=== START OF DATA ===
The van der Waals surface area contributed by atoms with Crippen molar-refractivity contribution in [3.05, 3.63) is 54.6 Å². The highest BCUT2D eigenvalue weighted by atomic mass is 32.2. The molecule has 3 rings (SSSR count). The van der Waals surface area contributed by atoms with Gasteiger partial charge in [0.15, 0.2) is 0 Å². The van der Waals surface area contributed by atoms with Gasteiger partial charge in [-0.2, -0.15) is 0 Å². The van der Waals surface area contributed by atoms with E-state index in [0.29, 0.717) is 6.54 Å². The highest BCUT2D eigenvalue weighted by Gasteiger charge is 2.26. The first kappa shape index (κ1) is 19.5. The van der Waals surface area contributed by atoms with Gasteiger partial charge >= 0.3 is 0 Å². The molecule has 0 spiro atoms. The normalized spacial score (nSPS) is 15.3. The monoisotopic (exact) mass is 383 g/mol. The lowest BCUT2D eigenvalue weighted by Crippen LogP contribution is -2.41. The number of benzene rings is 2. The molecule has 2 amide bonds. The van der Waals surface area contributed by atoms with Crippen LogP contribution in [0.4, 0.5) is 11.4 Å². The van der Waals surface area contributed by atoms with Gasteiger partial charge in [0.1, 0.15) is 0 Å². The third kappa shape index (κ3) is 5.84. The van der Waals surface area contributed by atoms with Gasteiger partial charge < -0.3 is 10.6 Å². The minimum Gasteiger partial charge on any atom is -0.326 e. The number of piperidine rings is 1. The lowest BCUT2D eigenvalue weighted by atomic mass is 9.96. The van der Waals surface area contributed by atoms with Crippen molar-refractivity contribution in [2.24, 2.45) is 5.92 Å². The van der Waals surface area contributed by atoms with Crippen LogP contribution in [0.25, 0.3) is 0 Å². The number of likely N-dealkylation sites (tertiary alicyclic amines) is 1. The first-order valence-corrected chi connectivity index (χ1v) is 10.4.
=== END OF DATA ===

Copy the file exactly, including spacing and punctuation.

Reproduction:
The van der Waals surface area contributed by atoms with Crippen molar-refractivity contribution in [3.05, 3.63) is 54.6 Å². The highest BCUT2D eigenvalue weighted by atomic mass is 32.2. The molecule has 3 rings (SSSR count). The van der Waals surface area contributed by atoms with Gasteiger partial charge in [0.15, 0.2) is 0 Å². The van der Waals surface area contributed by atoms with Gasteiger partial charge in [-0.2, -0.15) is 0 Å². The van der Waals surface area contributed by atoms with E-state index in [0.29, 0.717) is 6.54 Å². The highest BCUT2D eigenvalue weighted by Gasteiger charge is 2.26. The first kappa shape index (κ1) is 19.5. The van der Waals surface area contributed by atoms with Gasteiger partial charge >= 0.3 is 0 Å². The molecule has 0 spiro atoms. The normalized spacial score (nSPS) is 15.3. The monoisotopic (exact) mass is 383 g/mol. The lowest BCUT2D eigenvalue weighted by Crippen LogP contribution is -2.41. The number of benzene rings is 2. The molecule has 2 amide bonds. The van der Waals surface area contributed by atoms with Crippen LogP contribution in [0.4, 0.5) is 11.4 Å². The van der Waals surface area contributed by atoms with Gasteiger partial charge in [0.1, 0.15) is 0 Å². The third kappa shape index (κ3) is 5.84. The van der Waals surface area contributed by atoms with Gasteiger partial charge < -0.3 is 10.6 Å². The minimum Gasteiger partial charge on any atom is -0.326 e. The number of piperidine rings is 1. The lowest BCUT2D eigenvalue weighted by atomic mass is 9.96. The van der Waals surface area contributed by atoms with Crippen molar-refractivity contribution in [2.24, 2.45) is 5.92 Å². The van der Waals surface area contributed by atoms with Crippen LogP contribution in [0.25, 0.3) is 0 Å². The number of likely N-dealkylation sites (tertiary alicyclic amines) is 1. The first-order valence-corrected chi connectivity index (χ1v) is 10.4.